Former Pakistan fast bowler Shoaib Akhtar recently said that Virat Kohli was a “brat” during his formative years in international cricket, and that the Indian team management deserves credit for having made Kohli the player he is today.
On a YouTube show ‘Cricket Baaz,’ Akhtar said that the Indian cricket system backed him and showed faith in him, even when Virat Kohli was not scoring many runs in the early 2010s.
“Virat Kohli has reached a whole new level, but who is behind the Kohli brand? In 2010, 2011, Kohli was nowhere to be seen. He was part of the circle; he was a brat like me. All of a sudden, the system supported him. The management went around him. He also realised that there’s a lot of reputation at stake,” Akhtar said.
Many believe that Virat Kohli’s transformation came about after that famous chase against Sri Lanka in Hobart at the 2012 Commonwealth Bank series. Chasing 320 in 40 overs, Kohli smashed 133 off just 86 balls to get India home in the 37th over.
That knock seemed to immensely boost his confidence as his epic 183 against Pakistan at the Asia Cup came 18 days later. And Virat Kohli has not looked back ever since.
It’s not Virat Kohli’s fault that he’s playing in an easier era, feels Akhtar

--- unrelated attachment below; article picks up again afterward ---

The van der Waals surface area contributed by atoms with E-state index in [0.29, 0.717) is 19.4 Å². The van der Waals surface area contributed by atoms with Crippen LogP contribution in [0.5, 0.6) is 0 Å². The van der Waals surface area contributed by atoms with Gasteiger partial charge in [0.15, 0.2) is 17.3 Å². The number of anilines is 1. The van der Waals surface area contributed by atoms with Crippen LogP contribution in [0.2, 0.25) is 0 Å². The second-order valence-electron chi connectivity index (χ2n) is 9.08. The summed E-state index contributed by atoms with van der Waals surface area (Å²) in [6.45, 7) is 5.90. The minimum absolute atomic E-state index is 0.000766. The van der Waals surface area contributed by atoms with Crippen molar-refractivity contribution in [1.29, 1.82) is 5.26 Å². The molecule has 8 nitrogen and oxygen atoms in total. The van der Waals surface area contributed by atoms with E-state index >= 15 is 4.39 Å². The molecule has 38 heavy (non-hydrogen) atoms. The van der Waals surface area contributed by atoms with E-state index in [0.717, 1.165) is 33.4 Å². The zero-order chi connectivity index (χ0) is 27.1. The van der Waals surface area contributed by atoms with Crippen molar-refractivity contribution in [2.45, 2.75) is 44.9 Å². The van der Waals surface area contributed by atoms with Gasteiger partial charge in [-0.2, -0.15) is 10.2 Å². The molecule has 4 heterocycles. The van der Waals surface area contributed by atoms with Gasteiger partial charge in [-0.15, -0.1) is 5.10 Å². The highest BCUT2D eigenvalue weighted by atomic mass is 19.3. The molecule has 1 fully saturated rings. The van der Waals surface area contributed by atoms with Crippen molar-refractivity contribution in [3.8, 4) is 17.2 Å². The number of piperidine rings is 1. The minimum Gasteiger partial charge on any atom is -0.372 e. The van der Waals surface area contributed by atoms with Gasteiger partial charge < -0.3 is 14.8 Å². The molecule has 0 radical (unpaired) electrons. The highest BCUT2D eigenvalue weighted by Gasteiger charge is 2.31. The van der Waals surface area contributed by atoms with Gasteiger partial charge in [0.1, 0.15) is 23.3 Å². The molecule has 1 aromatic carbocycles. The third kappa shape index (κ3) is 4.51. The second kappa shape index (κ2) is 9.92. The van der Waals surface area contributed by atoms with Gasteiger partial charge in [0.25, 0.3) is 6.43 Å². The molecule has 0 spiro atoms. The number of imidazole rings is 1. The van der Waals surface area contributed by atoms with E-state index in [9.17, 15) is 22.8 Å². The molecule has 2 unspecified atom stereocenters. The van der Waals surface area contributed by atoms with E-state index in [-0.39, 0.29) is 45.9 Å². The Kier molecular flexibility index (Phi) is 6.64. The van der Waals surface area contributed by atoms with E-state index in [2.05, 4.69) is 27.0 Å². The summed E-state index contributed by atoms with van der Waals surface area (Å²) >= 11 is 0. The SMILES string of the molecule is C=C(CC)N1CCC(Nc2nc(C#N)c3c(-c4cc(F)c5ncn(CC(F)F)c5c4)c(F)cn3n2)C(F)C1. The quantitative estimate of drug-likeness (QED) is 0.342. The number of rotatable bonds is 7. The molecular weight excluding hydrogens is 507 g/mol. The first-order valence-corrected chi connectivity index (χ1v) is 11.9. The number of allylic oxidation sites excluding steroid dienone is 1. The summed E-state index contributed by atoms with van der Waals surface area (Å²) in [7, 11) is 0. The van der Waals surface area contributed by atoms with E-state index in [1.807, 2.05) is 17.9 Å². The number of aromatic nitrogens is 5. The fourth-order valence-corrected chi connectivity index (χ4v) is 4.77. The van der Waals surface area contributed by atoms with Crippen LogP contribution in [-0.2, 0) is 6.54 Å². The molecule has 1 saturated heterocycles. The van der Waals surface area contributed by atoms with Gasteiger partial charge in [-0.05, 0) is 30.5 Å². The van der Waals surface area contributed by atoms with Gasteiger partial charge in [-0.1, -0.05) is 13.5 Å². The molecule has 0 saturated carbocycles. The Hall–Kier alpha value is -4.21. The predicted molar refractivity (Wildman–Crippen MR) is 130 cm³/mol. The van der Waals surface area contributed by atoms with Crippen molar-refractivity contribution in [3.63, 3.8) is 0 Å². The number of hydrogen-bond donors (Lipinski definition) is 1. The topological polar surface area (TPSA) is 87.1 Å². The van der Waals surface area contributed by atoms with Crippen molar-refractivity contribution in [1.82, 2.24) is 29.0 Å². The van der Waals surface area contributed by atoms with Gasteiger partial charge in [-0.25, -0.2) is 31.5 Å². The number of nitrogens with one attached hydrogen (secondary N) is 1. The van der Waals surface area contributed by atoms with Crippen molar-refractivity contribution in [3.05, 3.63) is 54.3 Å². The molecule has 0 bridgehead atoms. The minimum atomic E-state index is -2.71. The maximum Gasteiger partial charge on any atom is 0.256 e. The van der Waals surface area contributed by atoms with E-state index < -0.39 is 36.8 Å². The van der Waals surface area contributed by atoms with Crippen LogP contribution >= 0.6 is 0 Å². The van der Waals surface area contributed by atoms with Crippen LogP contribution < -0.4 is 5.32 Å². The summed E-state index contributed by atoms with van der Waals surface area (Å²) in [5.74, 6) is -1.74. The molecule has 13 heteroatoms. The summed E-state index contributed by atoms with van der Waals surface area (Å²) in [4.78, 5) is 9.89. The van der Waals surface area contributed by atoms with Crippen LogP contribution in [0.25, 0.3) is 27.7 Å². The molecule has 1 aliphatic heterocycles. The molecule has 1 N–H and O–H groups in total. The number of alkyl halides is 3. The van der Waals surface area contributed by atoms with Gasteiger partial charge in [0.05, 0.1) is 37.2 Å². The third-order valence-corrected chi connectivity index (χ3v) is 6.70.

About comparisons with the legendary Sachin Tendulkar, Akhtar acknowledged the fact that Tendulkar faced better bowlers during his time. But, he said that one cannot overlook the mountain of runs Virat Kohli has already scored.
“It’s not his fault that he’s playing in an era of easy cricket, or if Sachin played in a tougher era or Wasim, Waqar and Inzamam have played a much more competitive brand of cricket. So if he’s scoring runs, what we can say about it,” Akhtar, who has picked 444 wickets in 46 Tests, 163 ODIs and 15 T20Is, said.
Virat Kohli has hit the second most ODI centuries (43) and is eighth on the list of leading run-getters in international cricket with 21,901 runs at an astonishing average of 56.15. In fact, he is the leading run-scorer in T20I cricket. In 82 matches, he has racked up 2,794 runs at an average 50.80.